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Cavalieri (Francesco Bonaventura, 1598-1647) was a well-known Italian mathematician, born in Milan in 1598. In 1629, the great scientist Lu Liluo recommended Cavallelli as a professor of mathematics to the University of Pollenia. At the same time, Cavallelli presented his manuscript of Geometry and a booklet on conic curves and its application to optics to the chief election officer to prove that he was qualified for the job. Unsurprisingly, Cavalieri was the first professor at the University of Pollenia among many applicants. Since then, he has been teaching and researching at the University of Pollenia until his death in 1647. He has published 11 books, including the famous "Geometrics", "One Hundred Different Problems" and so on.

Cavallelli

In the history of world mathematics, Cavallelli is known mainly for his insignificant methods. This method considers that a line is composed of an infinite number of points, a surface is composed of an infinite number of lines, and a volume is composed of an infinite number of surfaces. Points, lines, and areas are indispensable components of lines, areas, and volumes, respectively. Cavalieri obtains the relationship between the area or volume of two planar or three-dimensional figures by comparing the relationship between the non-components of two planar or three-dimensional figures. This is the famous Cavalieri theorem: sandwich between Two plane figures between two parallel straight lines are intercepted by any straight line parallel to the two straight lines. If the length of the obtained two section lines is equal, the area of the two plane figures is equal; sandwiched between two parallel figures The two three-dimensional figures between the planes are cut by any plane parallel to the two planes. If the areas of the two cross-sections obtained are equal, then the two three-dimensional figures have the same volume. This theorem is known in China as the "Zu Zhe principle", and the latter part of it is consistent with the claim that the famous power mathematician Zu Zhe in the North and South dynasties, who calculated the volume of the sphere, had "the same power potential, but the product cannot be different." . Cavalieri used the above principles to obtain the area of many flat figures and the volume of three-dimensional figures, which are the basic prototypes of the current three-dimensional geometry textbooks for seeking geometric volume. Cavalieri also proved the formula equivalent to the definite integral of the power function we see today by using the non-component method: and the Gilding theorem: the volume of a solid figure obtained by rotating a plane figure around a certain axis is equal to the center of gravity of the plane figure The product of the circumference of the circle and the area of the plane figure.
Although Cavalieri's indivisible method lacked scientific evidence at the time, it was able to quickly and correctly obtain results that were not obtained by his predecessors. As the historian of mathematics Smith puts it: "Only from a mathematical perspective, the Italian mathematician who had the greatest influence on science in the 17th century was Cavalieri." Unfortunately, he died early and died at 49.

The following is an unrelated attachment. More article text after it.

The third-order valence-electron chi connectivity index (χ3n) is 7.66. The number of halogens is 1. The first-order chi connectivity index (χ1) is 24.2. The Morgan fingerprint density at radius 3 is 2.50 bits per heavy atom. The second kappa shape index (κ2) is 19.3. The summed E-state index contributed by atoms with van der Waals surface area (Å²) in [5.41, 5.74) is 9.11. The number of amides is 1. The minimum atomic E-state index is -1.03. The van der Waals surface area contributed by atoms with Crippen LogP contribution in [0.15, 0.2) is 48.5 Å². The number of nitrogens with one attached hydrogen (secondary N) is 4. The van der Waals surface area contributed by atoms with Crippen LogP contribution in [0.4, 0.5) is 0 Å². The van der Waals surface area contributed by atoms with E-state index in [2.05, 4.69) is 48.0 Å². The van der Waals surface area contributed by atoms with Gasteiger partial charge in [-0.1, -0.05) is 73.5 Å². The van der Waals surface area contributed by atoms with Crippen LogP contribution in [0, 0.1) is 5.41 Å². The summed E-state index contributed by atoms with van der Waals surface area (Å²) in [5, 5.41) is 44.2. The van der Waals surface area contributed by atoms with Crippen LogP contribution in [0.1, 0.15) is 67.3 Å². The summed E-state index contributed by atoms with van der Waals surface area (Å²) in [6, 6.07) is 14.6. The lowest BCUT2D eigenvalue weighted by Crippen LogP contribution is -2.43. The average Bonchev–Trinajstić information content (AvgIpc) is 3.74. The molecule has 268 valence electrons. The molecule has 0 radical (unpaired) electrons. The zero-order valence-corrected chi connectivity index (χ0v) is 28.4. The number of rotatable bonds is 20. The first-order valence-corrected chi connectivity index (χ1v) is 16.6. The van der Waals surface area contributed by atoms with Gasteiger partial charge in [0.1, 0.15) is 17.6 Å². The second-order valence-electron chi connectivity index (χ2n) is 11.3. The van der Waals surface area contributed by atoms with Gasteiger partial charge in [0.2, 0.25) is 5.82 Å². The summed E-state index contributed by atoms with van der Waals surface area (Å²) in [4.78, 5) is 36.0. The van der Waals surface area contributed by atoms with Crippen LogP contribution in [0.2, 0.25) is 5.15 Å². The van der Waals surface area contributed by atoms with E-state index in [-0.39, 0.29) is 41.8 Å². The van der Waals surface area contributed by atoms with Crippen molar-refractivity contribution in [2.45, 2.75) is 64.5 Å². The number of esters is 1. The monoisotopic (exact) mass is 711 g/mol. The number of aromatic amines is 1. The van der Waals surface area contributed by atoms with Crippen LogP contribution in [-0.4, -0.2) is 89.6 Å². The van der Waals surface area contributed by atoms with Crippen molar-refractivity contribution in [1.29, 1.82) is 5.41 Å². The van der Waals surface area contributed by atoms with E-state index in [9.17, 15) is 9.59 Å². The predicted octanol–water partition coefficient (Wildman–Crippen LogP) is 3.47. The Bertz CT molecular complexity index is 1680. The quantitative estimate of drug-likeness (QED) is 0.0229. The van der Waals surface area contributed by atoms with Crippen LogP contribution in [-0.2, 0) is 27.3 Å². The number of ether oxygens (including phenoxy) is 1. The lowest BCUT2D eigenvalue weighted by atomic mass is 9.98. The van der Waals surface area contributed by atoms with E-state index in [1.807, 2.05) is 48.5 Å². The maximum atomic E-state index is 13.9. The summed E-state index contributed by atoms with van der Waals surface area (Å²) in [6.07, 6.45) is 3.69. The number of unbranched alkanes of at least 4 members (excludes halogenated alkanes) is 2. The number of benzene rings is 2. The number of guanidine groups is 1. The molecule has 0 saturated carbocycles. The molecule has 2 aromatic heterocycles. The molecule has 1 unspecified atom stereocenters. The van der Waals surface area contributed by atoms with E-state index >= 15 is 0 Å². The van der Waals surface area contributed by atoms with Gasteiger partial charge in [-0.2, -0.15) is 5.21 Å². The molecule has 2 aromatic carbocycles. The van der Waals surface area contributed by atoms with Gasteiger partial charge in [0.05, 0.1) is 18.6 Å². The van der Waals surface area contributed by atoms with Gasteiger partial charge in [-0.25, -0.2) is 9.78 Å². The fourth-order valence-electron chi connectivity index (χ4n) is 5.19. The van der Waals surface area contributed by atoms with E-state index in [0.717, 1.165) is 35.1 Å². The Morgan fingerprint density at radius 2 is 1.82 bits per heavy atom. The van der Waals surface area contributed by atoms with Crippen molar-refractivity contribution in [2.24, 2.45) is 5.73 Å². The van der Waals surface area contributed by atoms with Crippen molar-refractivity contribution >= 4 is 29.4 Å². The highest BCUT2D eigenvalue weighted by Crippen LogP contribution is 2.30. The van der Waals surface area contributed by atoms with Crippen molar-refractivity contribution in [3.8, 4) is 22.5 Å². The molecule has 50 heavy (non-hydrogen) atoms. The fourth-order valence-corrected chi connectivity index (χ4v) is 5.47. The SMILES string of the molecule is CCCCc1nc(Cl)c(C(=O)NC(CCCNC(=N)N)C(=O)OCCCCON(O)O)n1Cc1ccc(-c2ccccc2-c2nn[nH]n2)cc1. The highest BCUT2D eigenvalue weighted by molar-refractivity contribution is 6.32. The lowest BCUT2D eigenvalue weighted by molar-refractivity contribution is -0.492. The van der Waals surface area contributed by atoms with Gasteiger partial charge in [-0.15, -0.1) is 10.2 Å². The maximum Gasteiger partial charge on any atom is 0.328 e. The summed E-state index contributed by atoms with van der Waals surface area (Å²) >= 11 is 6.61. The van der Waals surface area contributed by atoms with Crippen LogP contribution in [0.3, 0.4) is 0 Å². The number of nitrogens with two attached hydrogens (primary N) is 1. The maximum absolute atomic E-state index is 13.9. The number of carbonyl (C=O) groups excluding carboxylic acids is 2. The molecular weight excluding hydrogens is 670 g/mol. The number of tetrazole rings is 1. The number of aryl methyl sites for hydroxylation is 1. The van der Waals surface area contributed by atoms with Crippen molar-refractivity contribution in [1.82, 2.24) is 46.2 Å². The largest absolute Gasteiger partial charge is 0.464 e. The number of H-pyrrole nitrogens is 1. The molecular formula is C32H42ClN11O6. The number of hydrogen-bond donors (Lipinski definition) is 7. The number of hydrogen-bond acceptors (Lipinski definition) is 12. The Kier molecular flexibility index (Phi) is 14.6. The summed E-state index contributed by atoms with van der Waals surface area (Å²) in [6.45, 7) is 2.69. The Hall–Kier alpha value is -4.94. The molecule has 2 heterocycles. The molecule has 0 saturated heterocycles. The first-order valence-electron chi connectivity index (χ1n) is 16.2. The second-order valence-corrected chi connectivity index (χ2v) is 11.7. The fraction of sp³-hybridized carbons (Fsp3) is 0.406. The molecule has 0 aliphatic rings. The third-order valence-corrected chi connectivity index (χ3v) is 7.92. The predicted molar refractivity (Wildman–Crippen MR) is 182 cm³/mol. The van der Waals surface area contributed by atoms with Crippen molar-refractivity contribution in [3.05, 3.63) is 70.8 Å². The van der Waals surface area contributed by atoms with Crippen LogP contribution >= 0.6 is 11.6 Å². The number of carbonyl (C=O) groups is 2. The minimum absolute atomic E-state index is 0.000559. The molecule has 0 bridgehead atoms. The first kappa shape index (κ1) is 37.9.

Bonaventura Cavalieri was born in Milan in 1598. He became a Jesuit monk at the age of fifteen. He studied at Galileo. From 1629 until his death at the age of 49 in 1647, he was a professor of mathematics at the University of Bologna. He was one of the most influential mathematicians of his time and wrote many books on mathematics, optics, and astronomy. Most of them first introduced logarithms to Italy. But his greatest contribution was a paper on method of indlisibles published in 1635: "Indivisible Geometry", although this method dates back to Democritus (circa 410 BC) and Azerbaijan. Kimid (circa 287-212 BC); perhaps Kepler's efforts to find certain areas and volumes directly inspired Cavalieri.
Cavalieri's dissertation is well written and unclear, and it is difficult to know exactly what the so-called "inliable" is. An "indivisible element" of a given plane slice seems to refer to a chord of the slice; an "indivisible element" of a given cube refers to a plane section of the cube. A plane piece is regarded as consisting of an infinite set of parallel chords, and a solid is regarded as consisting of an infinite set of parallel plane sections. Cavalieri then said: If we slide each element in the set of parallel strings of some given planar piece along its own axis, so that the endpoints of these strings still draw a continuous boundary, then this is formed The area of the new flat sheet is the same as that of the original flat sheet. The plane section of a given solid is similarly slid to generate another solid with the same volume as the original solid. (This final result can be given a compelling illustration as follows: take a pile of thick cardboard placed vertically, and then make the sides of the pile a curved surface. The volume of the heap is the same.) These conclusions, slightly generalized, give the so-called
Cavalieri's fuzzy concept of indivisible elements is a bit like a tiny part of a figure, which has caused quite a lot of theory, and has been influenced by some researchers on this subject [especially the Swiss goldsmith and mathematician Paul Guldin , 15771642)] severe criticism. Cavalieri tried to completely reform his discourse to deal with these objections without success. The French mathematician Roberba mastered this method proficiently and claimed to be an independent inventor of the concept. Toricelli, Fermat, Pascal, Saint Vincent, Barrow and others effectively used the indivisible method or Something similar to it. In the course of these people's work, we obtained the results equivalent to the integrals of expressions such as xn, sin, sin2, and sin.

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